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MORT, FONDLY REMEMBERED: Columnists George Rush and Joanna Molloy have written a memoir of sorts about their many years as the Nick and Nora of the gossip trade, “Scandal: A Manual.” It’s a zippy overview of nearly three decades on the front lines of the tabloid wars that has the real-life couple trading anecdotes about their battle scars and greatest hits. In between stories about Mia Farrow, the Donald, Madonna and other Nineties tabloid fixtures, an impressionistic portrait emerges of what it was like working for Mort Zuckerman, the owner of the New York Daily News, where they finished a 15-year run of their namesake column in 2010.
The two write that having the socially ambitious billionaire as a boss meant every now and then helping out some of his buddies, like Rupert Murdoch who, as owner of the New York Post, had taken care of Zuckerman whenever personal items about him got close to surfacing in the Post’s Page Six. In the late Nineties, when Rush and Molloy found out Murdoch, then married to second wife Anna, had started seeing a younger woman — his now estranged third wife Wendi Deng — the two moguls came to a gentleman’s agreement in private about the story — Rush and Molloy could write about Murdoch’s divorce, but mentions of the younger woman were to be omitted. “I don’t want to get into a pissing match with Rupert,” Zuckerman said at the time, according to the book, which is out this week.
Later, when it was speculated Deng was cheating on Murdoch, he again appealed to Zuckerman, who helped quiet the rumors by running a picture in the News of the smiling couple out and about in New York.
The boss’ involvement wasn’t always so heavy-handed. In 2009, Rush got hold of a lawsuit against financier Jeffrey E. Epstein, who had once bid for New York magazine with Zuckerman. The Daily News owner arranged for an interview between the columnist and his former business partner. When Epstein’s accusers sued to make public the interview, which had been off the record, Zuckerman was stuck with an expensive court case. A judge ordered Rush to turn over his tape, but Zuckerman pursued an appeal to overturn the order. “Despite his anger, Mort stepped up to the plate,” Rush writes.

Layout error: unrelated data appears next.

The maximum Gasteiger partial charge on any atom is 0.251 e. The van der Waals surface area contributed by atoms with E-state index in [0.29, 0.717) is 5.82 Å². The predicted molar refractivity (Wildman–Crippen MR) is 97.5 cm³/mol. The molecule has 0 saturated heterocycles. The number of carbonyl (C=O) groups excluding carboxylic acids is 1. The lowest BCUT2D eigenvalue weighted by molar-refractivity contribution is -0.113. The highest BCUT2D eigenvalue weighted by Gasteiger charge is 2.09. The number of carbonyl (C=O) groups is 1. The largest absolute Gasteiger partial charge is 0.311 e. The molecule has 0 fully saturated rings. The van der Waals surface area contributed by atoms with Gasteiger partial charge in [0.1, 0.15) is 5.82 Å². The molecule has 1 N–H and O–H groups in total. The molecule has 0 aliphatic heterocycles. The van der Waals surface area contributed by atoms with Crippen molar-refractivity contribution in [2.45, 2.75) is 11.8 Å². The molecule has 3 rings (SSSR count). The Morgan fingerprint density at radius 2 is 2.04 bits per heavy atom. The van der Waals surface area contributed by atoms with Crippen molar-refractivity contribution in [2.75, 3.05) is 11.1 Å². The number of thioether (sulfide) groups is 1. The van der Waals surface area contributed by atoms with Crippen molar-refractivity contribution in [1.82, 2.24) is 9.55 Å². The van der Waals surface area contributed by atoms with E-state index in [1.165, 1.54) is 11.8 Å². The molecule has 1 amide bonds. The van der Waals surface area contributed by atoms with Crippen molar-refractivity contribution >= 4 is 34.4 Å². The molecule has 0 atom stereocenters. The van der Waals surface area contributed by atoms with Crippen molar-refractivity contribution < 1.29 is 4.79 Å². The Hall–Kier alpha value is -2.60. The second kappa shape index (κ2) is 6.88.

In the book, Rush and Molloy also relate a few anecdotes about their former peers on the beat, Cindy Adams and Richard Johnson, who are now the lone survivors from the heyday of the tabloid gossip columns. Johnson unveiled a regular gossip column in the Post last week. Once, Molloy confronted Johnson when she suspected his then wife, publicist Nadine Johnson, had tipped him about a story she was already working on. Johnson claimed he was already looking into the story. But then his wife made the mistake of accidentally leaving a voicemail for Rush and Molloy. “God, Richard is such a good liar,” she said before hanging up. On another occasion, Rush had the temerity to look into a story about Dewi Sukarno, wife of the Indonesian president, and found himself on the receiving end of a phone call from Adams, whose forte used to be dictators and their wives. “Dewi is a dear friend of mine,” Adams declared. “If anyone writes about her, it will be me.”